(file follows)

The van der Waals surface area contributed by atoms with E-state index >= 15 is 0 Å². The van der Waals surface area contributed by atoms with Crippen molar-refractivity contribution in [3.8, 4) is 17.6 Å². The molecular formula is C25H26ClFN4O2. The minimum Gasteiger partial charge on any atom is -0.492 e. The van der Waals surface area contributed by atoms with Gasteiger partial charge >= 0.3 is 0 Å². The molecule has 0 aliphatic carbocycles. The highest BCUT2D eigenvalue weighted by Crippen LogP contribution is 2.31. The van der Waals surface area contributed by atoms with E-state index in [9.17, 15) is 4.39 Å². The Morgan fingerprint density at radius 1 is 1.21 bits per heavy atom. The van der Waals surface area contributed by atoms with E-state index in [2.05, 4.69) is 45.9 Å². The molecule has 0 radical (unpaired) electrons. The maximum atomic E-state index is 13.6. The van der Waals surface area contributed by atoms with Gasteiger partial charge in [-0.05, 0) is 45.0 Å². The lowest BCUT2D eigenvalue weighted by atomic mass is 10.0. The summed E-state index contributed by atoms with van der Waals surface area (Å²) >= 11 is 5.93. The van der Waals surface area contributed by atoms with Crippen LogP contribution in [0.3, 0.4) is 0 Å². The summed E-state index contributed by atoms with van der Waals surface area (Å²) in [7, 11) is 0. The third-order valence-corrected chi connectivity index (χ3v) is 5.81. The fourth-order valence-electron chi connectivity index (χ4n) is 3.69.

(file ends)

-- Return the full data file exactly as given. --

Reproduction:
The van der Waals surface area contributed by atoms with E-state index >= 15 is 0 Å². The van der Waals surface area contributed by atoms with Crippen molar-refractivity contribution in [3.8, 4) is 17.6 Å². The molecular formula is C25H26ClFN4O2. The minimum Gasteiger partial charge on any atom is -0.492 e. The van der Waals surface area contributed by atoms with Gasteiger partial charge >= 0.3 is 0 Å². The molecule has 0 aliphatic carbocycles. The highest BCUT2D eigenvalue weighted by Crippen LogP contribution is 2.31. The van der Waals surface area contributed by atoms with E-state index in [9.17, 15) is 4.39 Å². The Morgan fingerprint density at radius 1 is 1.21 bits per heavy atom. The van der Waals surface area contributed by atoms with E-state index in [2.05, 4.69) is 45.9 Å². The molecule has 0 radical (unpaired) electrons. The maximum atomic E-state index is 13.6. The van der Waals surface area contributed by atoms with Gasteiger partial charge in [-0.05, 0) is 45.0 Å². The lowest BCUT2D eigenvalue weighted by atomic mass is 10.0. The summed E-state index contributed by atoms with van der Waals surface area (Å²) >= 11 is 5.93. The van der Waals surface area contributed by atoms with Crippen LogP contribution in [0.3, 0.4) is 0 Å². The summed E-state index contributed by atoms with van der Waals surface area (Å²) in [7, 11) is 0. The third-order valence-corrected chi connectivity index (χ3v) is 5.81. The fourth-order valence-electron chi connectivity index (χ4n) is 3.69.